March 29, 2017

Chapter 13 bankruptcy is different than a chapter 7, and are often utilized to address mortgage situations such as foreclosure.  In certain circumstances, it can also be used to strip a second mortgage lien. 

Stop Foreclosure Using Chapter 13 --  If an individual is behind on their mortgage, or a foreclosure sale has been scheduled, chapter 13 bankruptcy can be used to stop the sale and to pay back the mortgage arrears over a set period of time.  During the chapter 13, a debtor continues to pay his regular monthly mortgage payment on the first mortgage.  If the debtor was behind on the mortgage at the time the petition was filed, a portion of the chapter 13 plan payment goes towards catching up the mortgage arrears in order to catch up your mortgage over a 3-5 year period.  The key is that the chapter 13 plan payment must be high enough to pay off the full arrearage, and all other items that must get paid through the plan (car loans, tax debts, attorney fees, etc.).


Stopping foreclosure is one feature of a Chapter 13, but there can be other advantages as well.  For example, if your home is worth less than what you owe on the first mortgage, the bankruptcy code allows you to “strip the lien” for the second mortgage.  In other words, it allows you to treat the second mortgage like a normal unsecured debt (like a credit card or medical bill) and that the debt related to the second mortgage is discharged at the completion of the case.  This means that if you successfully complete a chapter 13 plan  with a lien strip, you will be able to eliminate the second mortgage debt from you house.  While this will not be possible in every circumstance, it offers a substantial benefit if you do believe your home is worth less than you owe on the first mortgage.  While a significant advantage, it is important to understand that you must complete the plan in order to receive the benefit of stripping the second lien from your home.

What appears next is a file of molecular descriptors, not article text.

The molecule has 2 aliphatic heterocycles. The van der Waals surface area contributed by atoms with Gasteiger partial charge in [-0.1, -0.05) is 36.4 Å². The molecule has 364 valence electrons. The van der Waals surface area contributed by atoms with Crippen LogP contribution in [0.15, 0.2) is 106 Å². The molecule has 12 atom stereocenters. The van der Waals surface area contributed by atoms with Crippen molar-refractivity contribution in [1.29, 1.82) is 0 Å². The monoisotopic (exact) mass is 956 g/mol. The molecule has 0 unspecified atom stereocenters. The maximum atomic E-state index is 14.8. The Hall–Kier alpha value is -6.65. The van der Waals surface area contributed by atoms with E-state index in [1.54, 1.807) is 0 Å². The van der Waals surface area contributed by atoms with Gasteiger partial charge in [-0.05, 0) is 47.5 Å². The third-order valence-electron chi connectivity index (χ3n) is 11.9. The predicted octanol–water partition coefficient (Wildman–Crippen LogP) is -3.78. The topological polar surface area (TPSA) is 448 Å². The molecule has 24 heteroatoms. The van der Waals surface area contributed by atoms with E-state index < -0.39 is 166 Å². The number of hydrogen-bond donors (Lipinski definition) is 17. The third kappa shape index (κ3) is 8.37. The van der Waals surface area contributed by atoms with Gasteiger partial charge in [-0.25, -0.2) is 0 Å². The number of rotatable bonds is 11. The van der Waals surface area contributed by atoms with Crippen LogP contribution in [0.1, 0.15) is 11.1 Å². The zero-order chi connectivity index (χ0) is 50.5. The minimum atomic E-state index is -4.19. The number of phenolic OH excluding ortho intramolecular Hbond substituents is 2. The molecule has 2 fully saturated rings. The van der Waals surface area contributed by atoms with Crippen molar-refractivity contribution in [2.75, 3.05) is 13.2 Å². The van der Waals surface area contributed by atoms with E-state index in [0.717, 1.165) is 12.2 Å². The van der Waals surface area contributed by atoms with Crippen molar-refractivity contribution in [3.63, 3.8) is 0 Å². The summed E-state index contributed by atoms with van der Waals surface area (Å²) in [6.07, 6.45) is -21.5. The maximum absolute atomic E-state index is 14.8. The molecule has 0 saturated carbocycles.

If you would like to discuss your options with a Grand Rapids bankruptcy attorney, call us today at 616-364-2100.   If you would like to learn more about this or other bankruptcy related questions, pay us a visit at We look forward to hearing from you.



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